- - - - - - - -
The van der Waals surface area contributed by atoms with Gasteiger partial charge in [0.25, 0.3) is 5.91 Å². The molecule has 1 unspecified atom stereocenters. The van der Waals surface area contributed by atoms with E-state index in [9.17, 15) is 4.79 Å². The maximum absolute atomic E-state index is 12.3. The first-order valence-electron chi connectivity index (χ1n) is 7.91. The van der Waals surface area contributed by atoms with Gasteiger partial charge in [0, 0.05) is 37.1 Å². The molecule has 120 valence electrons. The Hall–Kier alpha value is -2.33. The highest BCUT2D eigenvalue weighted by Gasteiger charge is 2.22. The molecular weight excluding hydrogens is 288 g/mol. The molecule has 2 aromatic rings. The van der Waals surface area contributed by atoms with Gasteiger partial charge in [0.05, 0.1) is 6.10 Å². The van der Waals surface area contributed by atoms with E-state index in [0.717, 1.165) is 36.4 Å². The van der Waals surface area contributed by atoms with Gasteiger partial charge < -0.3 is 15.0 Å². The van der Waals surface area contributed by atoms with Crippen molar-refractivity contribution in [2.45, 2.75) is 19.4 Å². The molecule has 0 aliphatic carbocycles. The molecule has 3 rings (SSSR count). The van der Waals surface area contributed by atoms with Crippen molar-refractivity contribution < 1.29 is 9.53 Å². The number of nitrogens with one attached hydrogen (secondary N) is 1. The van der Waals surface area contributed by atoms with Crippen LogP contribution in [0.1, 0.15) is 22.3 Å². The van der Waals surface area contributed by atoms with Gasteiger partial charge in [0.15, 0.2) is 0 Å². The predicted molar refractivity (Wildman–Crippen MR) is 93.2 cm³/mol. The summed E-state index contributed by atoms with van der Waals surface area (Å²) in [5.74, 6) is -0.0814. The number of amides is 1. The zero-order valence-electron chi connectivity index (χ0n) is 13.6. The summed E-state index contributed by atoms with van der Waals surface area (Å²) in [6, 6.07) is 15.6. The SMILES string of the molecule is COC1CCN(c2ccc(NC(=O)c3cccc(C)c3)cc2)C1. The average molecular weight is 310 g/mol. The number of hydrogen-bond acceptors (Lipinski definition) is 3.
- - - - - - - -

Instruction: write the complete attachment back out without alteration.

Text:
The van der Waals surface area contributed by atoms with Gasteiger partial charge in [0.25, 0.3) is 5.91 Å². The molecule has 1 unspecified atom stereocenters. The van der Waals surface area contributed by atoms with E-state index in [9.17, 15) is 4.79 Å². The maximum absolute atomic E-state index is 12.3. The first-order valence-electron chi connectivity index (χ1n) is 7.91. The van der Waals surface area contributed by atoms with Gasteiger partial charge in [0, 0.05) is 37.1 Å². The molecule has 120 valence electrons. The Hall–Kier alpha value is -2.33. The highest BCUT2D eigenvalue weighted by Gasteiger charge is 2.22. The molecular weight excluding hydrogens is 288 g/mol. The molecule has 2 aromatic rings. The van der Waals surface area contributed by atoms with Gasteiger partial charge in [0.05, 0.1) is 6.10 Å². The van der Waals surface area contributed by atoms with E-state index in [0.717, 1.165) is 36.4 Å². The van der Waals surface area contributed by atoms with Gasteiger partial charge < -0.3 is 15.0 Å². The van der Waals surface area contributed by atoms with Crippen molar-refractivity contribution in [2.45, 2.75) is 19.4 Å². The molecule has 0 aliphatic carbocycles. The molecule has 3 rings (SSSR count). The van der Waals surface area contributed by atoms with Crippen molar-refractivity contribution < 1.29 is 9.53 Å². The number of nitrogens with one attached hydrogen (secondary N) is 1. The van der Waals surface area contributed by atoms with Crippen LogP contribution in [0.1, 0.15) is 22.3 Å². The van der Waals surface area contributed by atoms with Gasteiger partial charge in [0.15, 0.2) is 0 Å². The predicted molar refractivity (Wildman–Crippen MR) is 93.2 cm³/mol. The summed E-state index contributed by atoms with van der Waals surface area (Å²) in [5.74, 6) is -0.0814. The number of amides is 1. The zero-order valence-electron chi connectivity index (χ0n) is 13.6. The summed E-state index contributed by atoms with van der Waals surface area (Å²) in [6, 6.07) is 15.6. The SMILES string of the molecule is COC1CCN(c2ccc(NC(=O)c3cccc(C)c3)cc2)C1. The average molecular weight is 310 g/mol. The number of hydrogen-bond acceptors (Lipinski definition) is 3.